Nothing to HideAs the director of the new show “Nothing to Hide” at The Pershing Square Signature Theatre astutely points out in his Playbill note to the audience, there are two types of people who watch magic: those who simply enjoy the spectacle and those who try to figure out the secrets behind the trick. Despite the director’s welcome suggestion to be a person who enjoys the spectacle, I am not that person. It’s not how I am wired. Resolving a puzzle is gratifying, but the process is far more interesting. Knowing the intricacies behind showmanship makes the showmanship all the more impressive to me. But, I did my best to suspend disbelief and ultimately found my night at Nothing to Hide both impressive and enjoyable.

Nothing to Hide is, at its core, a magic show. The show is comprised of a series of slight of hand tricks with a theatrical twist, and the purveyors of the magic are the charmingly funny duo of Derek DelGaudio and Helder Guimarães.  During Nothing to Hide, DelGaudio and Guimarães recount their efforts to get the show produced and poke fun at their own profession (and frequently at Guimarães’ ethnic background), but the production is generally plotless, which could be a bit surprising for someone expecting to see a traditional theatrical production. Do not let the nature of the show keep you away – it is refreshing to see a unique show like this playing on an off-Broadway stage.

The show is aptly named – there is something admirable in the simplicity of the striking set. Big and flashy magic shows are far less impressive and mysterious because there are a plethora of bells and whistles to hide behind. If anything, a magician who relies on these mechanisms of diversion has successfully done little more than distract the audience, which is hardly a feat in the multi-tasking, plugged-in world that we live in. Give me an iPhone with Candy Crush to waive in front of most people, and I can probably pull off an illusion or two as well. Slight of hand strips all of that excess away and depends heavily on the presentation of the magician. And DelGuadio and Guimarães have got their presentation down to an art. They play well off of one another and genuinely appear to enjoy performing together. They also heavily employ audience participation to dispel any thoughts of planted audience members – no financially responsible theatrical producer would dare waste the potential revenue from that many seats during each performance – and they immerse the audience in the on-stage illusions. This approach is very effective. After all, it is nearly impossible as an audience member to disengage from a performance when you have a monkey thrown in your lap and are asked to select a bottled playing card from over 100 identical glass bottles on a shelf. Just trust me on this one.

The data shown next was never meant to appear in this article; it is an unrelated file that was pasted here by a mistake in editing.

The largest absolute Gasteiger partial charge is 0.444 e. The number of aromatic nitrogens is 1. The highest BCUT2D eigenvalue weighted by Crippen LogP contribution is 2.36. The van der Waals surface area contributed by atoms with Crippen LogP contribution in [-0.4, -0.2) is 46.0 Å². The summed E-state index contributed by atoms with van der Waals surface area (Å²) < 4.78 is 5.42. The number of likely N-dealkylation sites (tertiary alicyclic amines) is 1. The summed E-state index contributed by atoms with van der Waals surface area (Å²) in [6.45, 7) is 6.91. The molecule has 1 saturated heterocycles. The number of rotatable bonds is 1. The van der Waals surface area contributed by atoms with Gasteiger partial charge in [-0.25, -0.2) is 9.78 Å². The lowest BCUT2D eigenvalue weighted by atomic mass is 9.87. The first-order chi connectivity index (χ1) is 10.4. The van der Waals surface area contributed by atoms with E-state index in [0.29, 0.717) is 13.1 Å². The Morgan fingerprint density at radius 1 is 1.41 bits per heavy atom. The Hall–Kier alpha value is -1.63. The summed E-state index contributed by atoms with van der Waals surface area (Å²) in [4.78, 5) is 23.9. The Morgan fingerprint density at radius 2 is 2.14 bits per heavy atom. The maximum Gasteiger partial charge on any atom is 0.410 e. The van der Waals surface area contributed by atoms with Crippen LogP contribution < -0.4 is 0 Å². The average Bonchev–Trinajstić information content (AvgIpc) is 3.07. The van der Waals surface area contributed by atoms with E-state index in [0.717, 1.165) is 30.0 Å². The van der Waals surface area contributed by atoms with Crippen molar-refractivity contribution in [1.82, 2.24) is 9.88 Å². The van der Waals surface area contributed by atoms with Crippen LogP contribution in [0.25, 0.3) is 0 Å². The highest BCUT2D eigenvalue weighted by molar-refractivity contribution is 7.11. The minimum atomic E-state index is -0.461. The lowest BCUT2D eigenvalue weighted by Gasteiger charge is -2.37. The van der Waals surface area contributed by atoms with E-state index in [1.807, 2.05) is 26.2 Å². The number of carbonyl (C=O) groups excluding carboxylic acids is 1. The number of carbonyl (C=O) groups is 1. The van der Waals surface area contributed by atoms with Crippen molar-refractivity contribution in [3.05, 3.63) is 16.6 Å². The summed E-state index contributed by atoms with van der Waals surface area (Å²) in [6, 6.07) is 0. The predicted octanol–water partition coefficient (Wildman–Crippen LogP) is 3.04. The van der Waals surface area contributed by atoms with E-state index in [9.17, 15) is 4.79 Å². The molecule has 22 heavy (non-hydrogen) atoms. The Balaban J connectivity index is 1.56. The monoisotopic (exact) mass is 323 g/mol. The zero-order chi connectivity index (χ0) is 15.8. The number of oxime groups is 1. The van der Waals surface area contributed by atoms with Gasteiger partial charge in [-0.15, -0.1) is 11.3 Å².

The magic is not flawless. Although the execution of nearly all of the tricks remained a mystery to me, I did discern how a few of the more traditional slight of hand tricks were done. Of course, it could have just been an off-performance when it came to those particular routines, and I highly doubt that most of the audience noticed or cared about the subtle tells indicating how the illusion was being created. No, the magic itself is remarkable and dazzling in Nothing to Hide – it is the venue in which the magic is housed that provides the greatest entertainment hurdle for the show. Specifically, the theatre is just too large for a slight of hand magic show. I sat a little higher than halfway up the theatre and frequently found myself taking the word of my fellow theatregoers that DelGuadio and Guimarães had indeed produced whatever random, audience-selected card that the magicians were meant to produce – a seven of spades might as well be a two of hearts from where I was sitting. Seeing is believing, and if I struggled to identify the magically produced cards, the half of the audience sitting behind me might as well have been blind. It’s tragic really because the audience members sitting in the first half of the theatre seemed to be suitably astounded (thankfully, I am a remarkably trusting New Yorker and was content to go along for the ride).

Altogether the creative team and cast of Nothing to Hide were successful at integrating theatrical elements into a magic show and the result was a cohesive theatre experience unlike any that I have had in recent memory. The exemplary result was not particularly shocking to me; after all, the aforementioned perceptive director of Nothing to Hide knows a thing or two about integrating magic and theatre. He stunned Tony Award audiences this year by disappearing on stage only to show up minutes later dancing down an aisle with a handful of Newsies in tow. I am talking, of course, of the multi-talented Neil Patrick Harris who, in addition to hosting award shows, holding down a wildly successful television program, appearing in the occasional movie, and prepping for his upcoming Broadway performance in Hedwig and the Angry Inch, also serves as President of the Magical Arts Board of Directors (and still found the time to direct Nothing to Hide). However, although Mr. Harris’s vision undoubtedly transformed this magic show into a fully conceived theatrical production, the heart and soul behind Nothing to Hide is the talent of DelGuadio and Guimarães. Logic be damned – these two gifted magicians are a pure joy to watch.

Nothing to Hide will run until January 19, 2014 at The Pershing Square Signature Theatre, and audience members must be 16 or older.